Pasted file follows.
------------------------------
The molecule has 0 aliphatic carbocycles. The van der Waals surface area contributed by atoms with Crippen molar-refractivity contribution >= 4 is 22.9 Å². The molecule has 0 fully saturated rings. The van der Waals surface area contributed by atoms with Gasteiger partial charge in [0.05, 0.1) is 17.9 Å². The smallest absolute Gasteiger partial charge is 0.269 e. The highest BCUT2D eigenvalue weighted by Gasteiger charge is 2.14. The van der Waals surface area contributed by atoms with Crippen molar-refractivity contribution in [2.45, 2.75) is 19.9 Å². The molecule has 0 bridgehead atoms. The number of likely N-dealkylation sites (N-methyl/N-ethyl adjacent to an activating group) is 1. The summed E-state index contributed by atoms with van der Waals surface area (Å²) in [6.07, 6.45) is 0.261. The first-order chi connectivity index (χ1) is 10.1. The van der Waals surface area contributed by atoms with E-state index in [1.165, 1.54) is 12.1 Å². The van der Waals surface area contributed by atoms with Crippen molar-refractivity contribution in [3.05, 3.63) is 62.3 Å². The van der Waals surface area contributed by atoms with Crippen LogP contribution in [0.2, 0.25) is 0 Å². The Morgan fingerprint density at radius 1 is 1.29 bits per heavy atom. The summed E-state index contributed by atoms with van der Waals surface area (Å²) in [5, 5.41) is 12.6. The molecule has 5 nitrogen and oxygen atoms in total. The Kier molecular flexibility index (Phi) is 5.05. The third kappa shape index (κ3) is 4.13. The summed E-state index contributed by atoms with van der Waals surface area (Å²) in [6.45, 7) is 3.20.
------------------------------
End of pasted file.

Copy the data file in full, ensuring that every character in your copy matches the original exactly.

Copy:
The molecule has 0 aliphatic carbocycles. The van der Waals surface area contributed by atoms with Crippen molar-refractivity contribution >= 4 is 22.9 Å². The molecule has 0 fully saturated rings. The van der Waals surface area contributed by atoms with Gasteiger partial charge in [0.05, 0.1) is 17.9 Å². The smallest absolute Gasteiger partial charge is 0.269 e. The highest BCUT2D eigenvalue weighted by Gasteiger charge is 2.14. The van der Waals surface area contributed by atoms with Crippen molar-refractivity contribution in [2.45, 2.75) is 19.9 Å². The molecule has 0 bridgehead atoms. The number of likely N-dealkylation sites (N-methyl/N-ethyl adjacent to an activating group) is 1. The summed E-state index contributed by atoms with van der Waals surface area (Å²) in [6.07, 6.45) is 0.261. The first-order chi connectivity index (χ1) is 10.1. The van der Waals surface area contributed by atoms with E-state index in [1.165, 1.54) is 12.1 Å². The van der Waals surface area contributed by atoms with Crippen molar-refractivity contribution in [3.05, 3.63) is 62.3 Å². The van der Waals surface area contributed by atoms with Crippen LogP contribution in [0.2, 0.25) is 0 Å². The Morgan fingerprint density at radius 1 is 1.29 bits per heavy atom. The summed E-state index contributed by atoms with van der Waals surface area (Å²) in [5, 5.41) is 12.6. The molecule has 5 nitrogen and oxygen atoms in total. The Kier molecular flexibility index (Phi) is 5.05. The third kappa shape index (κ3) is 4.13. The summed E-state index contributed by atoms with van der Waals surface area (Å²) in [6.45, 7) is 3.20.